The clash between medical and scientific findings and those who disregard those findings for political, cultural or religious values is nowhere more potent than that over women's reproductive rights. That's long been the case with abortion per se. But given current data about the medical efficacy of customary forms of birth control -- and it's related reductions in the numbers of abortion and unplanned pregnancies and the general health of women across our society -- it's hard to see why new health care reform regulations that call for free contraception services under health insurance plans should be controversial.
But they are. The controversy at the moment is driven by the Catholic Church, which is now raising protests over a requirement to extend insurance coverage for contraception for non-religious employees in affiliated institutions. The church's cause is being taken up by hard-right Republicans who see another wedge issue angle that may be used to expand their social conservative umbrella to a new contingent.
The controversy springs from an appeal to the rule that Health and Human Services secretary Kathleen Sebelius unveiled last August. She pointed out that exemptions would be made for employees of churches and other places of worship. But she noted that the rule would cover the general employees of hospitals, universities, charitable organizations and a range of other bodies that commonly hire a diverse group people of different faiths or beliefs who were not linked with the employers' religious affiliation.
Such employees, like those in our broader society, she said, will be included under the new insurance requirement covering free preventive care and birth control, without co-pays and deductibles. The Catholic Church, which oversees a number of Catholic universities and hospitals, appealed for a far-reaching exemption. The Obama administration announced last week that it would not grant that appeal.
It made the right decision. The rule was adopted on the recommendations of the Institute of Medicine, an independent organization, following studies and research that document the broad value of birth control services. It found that medical birth control services are more than a convenience. Rather, they are a medical necessity for "women's health and well-being."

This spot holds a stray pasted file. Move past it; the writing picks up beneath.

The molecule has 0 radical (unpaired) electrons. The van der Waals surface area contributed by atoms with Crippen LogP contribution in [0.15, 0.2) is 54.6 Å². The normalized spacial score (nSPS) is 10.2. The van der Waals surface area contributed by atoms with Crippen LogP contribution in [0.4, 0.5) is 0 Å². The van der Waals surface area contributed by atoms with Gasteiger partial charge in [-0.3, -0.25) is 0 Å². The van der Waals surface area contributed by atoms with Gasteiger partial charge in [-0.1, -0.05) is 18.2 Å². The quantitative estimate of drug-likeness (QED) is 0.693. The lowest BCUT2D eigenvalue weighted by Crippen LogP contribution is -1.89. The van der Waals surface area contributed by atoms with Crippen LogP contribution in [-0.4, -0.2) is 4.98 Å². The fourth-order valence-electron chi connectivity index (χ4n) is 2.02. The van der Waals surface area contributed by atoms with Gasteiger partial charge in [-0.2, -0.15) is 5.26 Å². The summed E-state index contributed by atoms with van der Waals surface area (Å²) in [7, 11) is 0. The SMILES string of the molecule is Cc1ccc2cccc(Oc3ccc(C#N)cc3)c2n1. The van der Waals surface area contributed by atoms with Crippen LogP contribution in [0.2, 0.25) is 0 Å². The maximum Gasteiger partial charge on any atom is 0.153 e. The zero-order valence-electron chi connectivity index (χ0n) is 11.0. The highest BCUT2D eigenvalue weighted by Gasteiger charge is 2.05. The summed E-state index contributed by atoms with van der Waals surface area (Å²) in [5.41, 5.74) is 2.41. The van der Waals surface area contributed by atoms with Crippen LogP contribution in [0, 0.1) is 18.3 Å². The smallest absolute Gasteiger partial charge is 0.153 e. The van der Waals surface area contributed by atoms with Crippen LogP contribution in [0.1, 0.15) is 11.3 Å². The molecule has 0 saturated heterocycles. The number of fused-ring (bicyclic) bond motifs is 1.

The Institute pointed to research, in 2008, that showed nearly half of all pregnancies in the country were unplanned, and that 42 percent of unplanned pregnancies ended in abortion. Those rates reversed as use of birth control went up: both unintended pregnancies and abortions went down.
It further showed that women with unintended pregnancies who did not get abortions suffered higher rates than normal of depression and engaged in behaviors -- smoking, alcohol, drugs and inattention to prenatal care -- that increased the risk of harm to fetuses. When birth control was made available, pregnancies were more likely to be appropriately spaced and abortions averted.
Birth control, even for women with medical conditions that improved from contraceptive therapies, often remains financially out of reach for the women who most need it. Students and lower-wage employees without health insurance coverage for contraception too often get pregnant, or go without needed contraception therapies, simply because they cannot afford the cost of doctor's appointment and prescription for contraceptives.
Reversing that circumstance would provide a significant, humane service in the real world. Even among members of the Catholic faith, studies show that 98 percent of active Catholic women in the broader community use contraceptives, despite their church's doctrine. Given such findings, provision of contraception hardly seems to contradict adherents' religious values. Health insurance policies in public institutions should respect that.